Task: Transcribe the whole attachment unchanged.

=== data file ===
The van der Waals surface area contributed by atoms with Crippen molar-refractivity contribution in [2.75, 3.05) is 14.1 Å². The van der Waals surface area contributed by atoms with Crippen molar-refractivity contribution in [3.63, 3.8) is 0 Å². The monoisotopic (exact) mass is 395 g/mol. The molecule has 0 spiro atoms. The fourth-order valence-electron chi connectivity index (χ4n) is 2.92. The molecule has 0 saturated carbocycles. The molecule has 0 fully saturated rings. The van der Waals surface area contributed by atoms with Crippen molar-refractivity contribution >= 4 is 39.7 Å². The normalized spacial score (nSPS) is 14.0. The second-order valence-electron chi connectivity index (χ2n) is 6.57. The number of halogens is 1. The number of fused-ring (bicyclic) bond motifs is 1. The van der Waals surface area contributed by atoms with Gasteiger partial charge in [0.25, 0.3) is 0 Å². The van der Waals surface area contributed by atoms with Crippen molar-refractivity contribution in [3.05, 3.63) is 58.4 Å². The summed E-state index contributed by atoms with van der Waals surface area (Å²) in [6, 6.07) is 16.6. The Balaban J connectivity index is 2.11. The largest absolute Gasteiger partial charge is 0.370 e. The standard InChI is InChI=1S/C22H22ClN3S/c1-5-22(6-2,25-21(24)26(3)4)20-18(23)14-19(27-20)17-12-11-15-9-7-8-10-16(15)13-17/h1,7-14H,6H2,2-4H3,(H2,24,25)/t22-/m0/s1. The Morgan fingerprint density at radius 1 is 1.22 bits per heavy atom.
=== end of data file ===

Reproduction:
The van der Waals surface area contributed by atoms with Crippen molar-refractivity contribution in [2.75, 3.05) is 14.1 Å². The van der Waals surface area contributed by atoms with Crippen molar-refractivity contribution in [3.63, 3.8) is 0 Å². The monoisotopic (exact) mass is 395 g/mol. The molecule has 0 spiro atoms. The fourth-order valence-electron chi connectivity index (χ4n) is 2.92. The molecule has 0 saturated carbocycles. The molecule has 0 fully saturated rings. The van der Waals surface area contributed by atoms with Crippen molar-refractivity contribution >= 4 is 39.7 Å². The normalized spacial score (nSPS) is 14.0. The second-order valence-electron chi connectivity index (χ2n) is 6.57. The number of halogens is 1. The number of fused-ring (bicyclic) bond motifs is 1. The van der Waals surface area contributed by atoms with Gasteiger partial charge in [0.25, 0.3) is 0 Å². The van der Waals surface area contributed by atoms with Crippen molar-refractivity contribution in [3.05, 3.63) is 58.4 Å². The summed E-state index contributed by atoms with van der Waals surface area (Å²) in [6, 6.07) is 16.6. The Balaban J connectivity index is 2.11. The largest absolute Gasteiger partial charge is 0.370 e. The standard InChI is InChI=1S/C22H22ClN3S/c1-5-22(6-2,25-21(24)26(3)4)20-18(23)14-19(27-20)17-12-11-15-9-7-8-10-16(15)13-17/h1,7-14H,6H2,2-4H3,(H2,24,25)/t22-/m0/s1. The Morgan fingerprint density at radius 1 is 1.22 bits per heavy atom.